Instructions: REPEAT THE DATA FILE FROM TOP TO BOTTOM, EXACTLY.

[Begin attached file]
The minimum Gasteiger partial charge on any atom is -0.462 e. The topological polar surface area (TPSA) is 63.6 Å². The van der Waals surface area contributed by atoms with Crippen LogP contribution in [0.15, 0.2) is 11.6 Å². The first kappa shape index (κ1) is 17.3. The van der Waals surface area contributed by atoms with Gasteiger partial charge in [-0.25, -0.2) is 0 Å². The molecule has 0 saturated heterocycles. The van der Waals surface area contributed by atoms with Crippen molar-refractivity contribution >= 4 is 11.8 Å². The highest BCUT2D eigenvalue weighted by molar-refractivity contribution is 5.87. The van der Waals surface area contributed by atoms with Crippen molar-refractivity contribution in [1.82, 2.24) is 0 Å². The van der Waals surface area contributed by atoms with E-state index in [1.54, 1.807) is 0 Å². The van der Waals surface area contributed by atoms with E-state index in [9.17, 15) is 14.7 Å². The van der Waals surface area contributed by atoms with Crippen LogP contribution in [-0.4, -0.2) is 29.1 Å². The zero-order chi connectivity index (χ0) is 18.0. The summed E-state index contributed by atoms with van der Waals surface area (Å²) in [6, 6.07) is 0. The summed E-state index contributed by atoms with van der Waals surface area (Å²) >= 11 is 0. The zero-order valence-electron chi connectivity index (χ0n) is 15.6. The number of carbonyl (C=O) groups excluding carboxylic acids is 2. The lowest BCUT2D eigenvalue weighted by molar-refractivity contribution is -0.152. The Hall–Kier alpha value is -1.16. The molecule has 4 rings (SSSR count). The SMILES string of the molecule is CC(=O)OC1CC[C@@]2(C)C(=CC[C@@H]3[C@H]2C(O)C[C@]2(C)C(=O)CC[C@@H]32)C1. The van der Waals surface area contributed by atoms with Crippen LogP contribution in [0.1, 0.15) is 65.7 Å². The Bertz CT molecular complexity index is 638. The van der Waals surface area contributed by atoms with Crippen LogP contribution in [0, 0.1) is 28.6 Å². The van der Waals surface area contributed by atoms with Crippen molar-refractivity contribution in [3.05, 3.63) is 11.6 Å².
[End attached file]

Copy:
The minimum Gasteiger partial charge on any atom is -0.462 e. The topological polar surface area (TPSA) is 63.6 Å². The van der Waals surface area contributed by atoms with Crippen LogP contribution in [0.15, 0.2) is 11.6 Å². The first kappa shape index (κ1) is 17.3. The van der Waals surface area contributed by atoms with Gasteiger partial charge in [-0.25, -0.2) is 0 Å². The molecule has 0 saturated heterocycles. The van der Waals surface area contributed by atoms with Crippen molar-refractivity contribution >= 4 is 11.8 Å². The highest BCUT2D eigenvalue weighted by molar-refractivity contribution is 5.87. The van der Waals surface area contributed by atoms with Crippen molar-refractivity contribution in [1.82, 2.24) is 0 Å². The van der Waals surface area contributed by atoms with E-state index in [1.54, 1.807) is 0 Å². The van der Waals surface area contributed by atoms with E-state index in [9.17, 15) is 14.7 Å². The van der Waals surface area contributed by atoms with Crippen LogP contribution in [-0.4, -0.2) is 29.1 Å². The zero-order chi connectivity index (χ0) is 18.0. The summed E-state index contributed by atoms with van der Waals surface area (Å²) in [6, 6.07) is 0. The summed E-state index contributed by atoms with van der Waals surface area (Å²) >= 11 is 0. The zero-order valence-electron chi connectivity index (χ0n) is 15.6. The number of carbonyl (C=O) groups excluding carboxylic acids is 2. The lowest BCUT2D eigenvalue weighted by molar-refractivity contribution is -0.152. The Hall–Kier alpha value is -1.16. The molecule has 4 rings (SSSR count). The SMILES string of the molecule is CC(=O)OC1CC[C@@]2(C)C(=CC[C@@H]3[C@H]2C(O)C[C@]2(C)C(=O)CC[C@@H]32)C1. The van der Waals surface area contributed by atoms with Crippen LogP contribution in [0.1, 0.15) is 65.7 Å². The Bertz CT molecular complexity index is 638. The van der Waals surface area contributed by atoms with Crippen LogP contribution in [0, 0.1) is 28.6 Å². The van der Waals surface area contributed by atoms with Crippen molar-refractivity contribution in [3.05, 3.63) is 11.6 Å².